Topic: Exercise 3
Development of pan-Mizrahi music and recording and distribution network in reaction to exclusion from mainstream (cassettes, Perakh b’Gani.
In Asher Reuveni’s story (Exercise Two) he talks about the 1973 Yom Kippur War and its impact on his family. He also claims that his wedding party is considered the origin point for Mediterranean Israeli Music because his brother Meir recorded the musicians and was able to duplicate the recording and distribute it to the guests. The story goes on to tell about the upsurge of requests for this homemade recording, an unexpected outcome that led to the Reuveni Brother’s founding the first Mizrahi community recording company.
The opportunity for the Reuveni Brother’s to realize musical self-determination by founding the first Mizrahi-owned recording company was made possible in part by a new technological invention. The portable cassette recorder allowed Mizrahi entrepreneurs to mass-produce and distribute music excluded by the mainstream Israeli music industry.
[31. Beit Shemesh cassette market]
Using homemade cassettes, Mizrahi musicians and producers were able to sidestep the state-controlled radio programs and other mainstream music industry channels that had rejected their raw combination of Middle Eastern and Mediterranean influences with Western pop music.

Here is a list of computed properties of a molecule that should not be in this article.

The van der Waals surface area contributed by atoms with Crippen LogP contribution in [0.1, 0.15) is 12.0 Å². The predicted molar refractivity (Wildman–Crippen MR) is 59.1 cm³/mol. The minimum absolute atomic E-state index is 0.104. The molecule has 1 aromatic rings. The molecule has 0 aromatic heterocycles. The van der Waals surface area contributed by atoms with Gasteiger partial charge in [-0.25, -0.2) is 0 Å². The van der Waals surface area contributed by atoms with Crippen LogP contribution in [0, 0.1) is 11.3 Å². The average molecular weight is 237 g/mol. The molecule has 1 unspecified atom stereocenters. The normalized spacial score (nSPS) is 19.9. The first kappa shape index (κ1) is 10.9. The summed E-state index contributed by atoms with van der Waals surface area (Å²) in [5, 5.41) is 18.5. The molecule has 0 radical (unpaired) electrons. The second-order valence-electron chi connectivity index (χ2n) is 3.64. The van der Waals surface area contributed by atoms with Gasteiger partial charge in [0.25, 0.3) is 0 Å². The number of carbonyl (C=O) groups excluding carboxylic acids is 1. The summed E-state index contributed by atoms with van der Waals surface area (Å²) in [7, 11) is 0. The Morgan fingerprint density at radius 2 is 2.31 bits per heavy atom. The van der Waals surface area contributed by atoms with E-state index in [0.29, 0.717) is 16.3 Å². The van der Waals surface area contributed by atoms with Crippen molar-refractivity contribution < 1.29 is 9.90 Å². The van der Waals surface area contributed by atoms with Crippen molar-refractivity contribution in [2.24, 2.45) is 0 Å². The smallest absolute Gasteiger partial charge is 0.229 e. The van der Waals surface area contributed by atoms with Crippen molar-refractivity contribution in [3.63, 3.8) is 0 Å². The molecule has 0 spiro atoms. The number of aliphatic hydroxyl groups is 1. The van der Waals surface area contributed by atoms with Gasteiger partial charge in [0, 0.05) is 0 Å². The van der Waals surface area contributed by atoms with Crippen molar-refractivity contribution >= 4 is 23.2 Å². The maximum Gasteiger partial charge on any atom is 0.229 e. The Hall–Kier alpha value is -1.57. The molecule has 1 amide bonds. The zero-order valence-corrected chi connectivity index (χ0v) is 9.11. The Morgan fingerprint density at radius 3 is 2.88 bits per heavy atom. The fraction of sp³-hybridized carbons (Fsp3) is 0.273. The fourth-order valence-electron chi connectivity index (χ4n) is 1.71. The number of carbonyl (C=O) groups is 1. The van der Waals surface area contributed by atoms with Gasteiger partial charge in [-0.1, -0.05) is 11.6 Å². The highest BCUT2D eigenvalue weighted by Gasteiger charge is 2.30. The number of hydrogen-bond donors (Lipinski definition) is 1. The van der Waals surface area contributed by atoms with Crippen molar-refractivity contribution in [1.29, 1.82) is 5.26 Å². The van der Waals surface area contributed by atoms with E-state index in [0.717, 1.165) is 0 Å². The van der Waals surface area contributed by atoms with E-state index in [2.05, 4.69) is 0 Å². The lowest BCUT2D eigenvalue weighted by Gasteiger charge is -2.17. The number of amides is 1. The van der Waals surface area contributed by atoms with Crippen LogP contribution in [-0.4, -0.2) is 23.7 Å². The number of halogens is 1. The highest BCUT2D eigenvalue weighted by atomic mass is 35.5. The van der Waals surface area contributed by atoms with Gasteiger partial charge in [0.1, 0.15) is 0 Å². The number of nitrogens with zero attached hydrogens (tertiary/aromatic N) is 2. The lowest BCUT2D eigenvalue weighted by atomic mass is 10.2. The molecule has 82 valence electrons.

The cassette revolution in Israel was part of an international phenomenon that transformed popular music. The explosion of a worldwide network of local cassette markets in the early 1970s produced an unforeseen convergence of technological invention and socio-political revolution. As a technological invention, the cassette provided an affordable and accessible mechanism for musicians and consumers, whose sounds had previously been excluded from local commercial recording industries. Community members could compose, combine, dub, and enjoy music that was neglected by mainstream recording and broadcasting companies. `With a homemade cassette you can get your work heard on international radio and be a citizen of the world.'
Name a technological invention that has transformed music in your lifetime. What impact did this technology have on musicians and listeners? What do you think the writer means by becoming a citizen of the world?
In Israel, Mediterranean Israeli music cassettes produced by the Reuveni Brothers made their retail debut in the mid 1970s in cassette form amidst vegetables and household.
[Figure 2 Vendors in Skhunat HaTikvah neighborhood Shuk (Marketplace), one of the early sites of cassette sales and also home of the largest cassette company, The Reuveni Brothers.]
We have seen several different kinds of sites in which the music is disseminated, including a wedding, a marketplace along the side of a road in a rural town, a marketplace in the heart of an urban center, and ghettoized radio time slots.